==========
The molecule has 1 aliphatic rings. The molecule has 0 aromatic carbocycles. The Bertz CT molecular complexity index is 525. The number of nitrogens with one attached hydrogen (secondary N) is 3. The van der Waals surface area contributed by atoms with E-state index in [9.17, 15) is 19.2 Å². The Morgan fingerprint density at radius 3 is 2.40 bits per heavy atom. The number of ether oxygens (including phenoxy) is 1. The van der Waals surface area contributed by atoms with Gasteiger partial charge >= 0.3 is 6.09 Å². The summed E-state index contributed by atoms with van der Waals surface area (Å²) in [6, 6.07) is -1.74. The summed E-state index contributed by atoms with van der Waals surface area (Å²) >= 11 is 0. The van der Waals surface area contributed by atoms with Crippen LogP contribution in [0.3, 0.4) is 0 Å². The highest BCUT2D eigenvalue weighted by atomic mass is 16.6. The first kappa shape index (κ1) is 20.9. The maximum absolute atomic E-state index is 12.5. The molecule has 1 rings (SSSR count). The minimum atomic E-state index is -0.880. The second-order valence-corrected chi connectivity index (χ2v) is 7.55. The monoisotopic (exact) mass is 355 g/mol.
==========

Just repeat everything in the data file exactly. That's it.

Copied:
The molecule has 1 aliphatic rings. The molecule has 0 aromatic carbocycles. The Bertz CT molecular complexity index is 525. The number of nitrogens with one attached hydrogen (secondary N) is 3. The van der Waals surface area contributed by atoms with E-state index in [9.17, 15) is 19.2 Å². The Morgan fingerprint density at radius 3 is 2.40 bits per heavy atom. The number of ether oxygens (including phenoxy) is 1. The van der Waals surface area contributed by atoms with Gasteiger partial charge >= 0.3 is 6.09 Å². The summed E-state index contributed by atoms with van der Waals surface area (Å²) in [6, 6.07) is -1.74. The summed E-state index contributed by atoms with van der Waals surface area (Å²) >= 11 is 0. The van der Waals surface area contributed by atoms with Crippen LogP contribution in [0.3, 0.4) is 0 Å². The highest BCUT2D eigenvalue weighted by atomic mass is 16.6. The first kappa shape index (κ1) is 20.9. The maximum absolute atomic E-state index is 12.5. The molecule has 1 rings (SSSR count). The minimum atomic E-state index is -0.880. The second-order valence-corrected chi connectivity index (χ2v) is 7.55. The monoisotopic (exact) mass is 355 g/mol.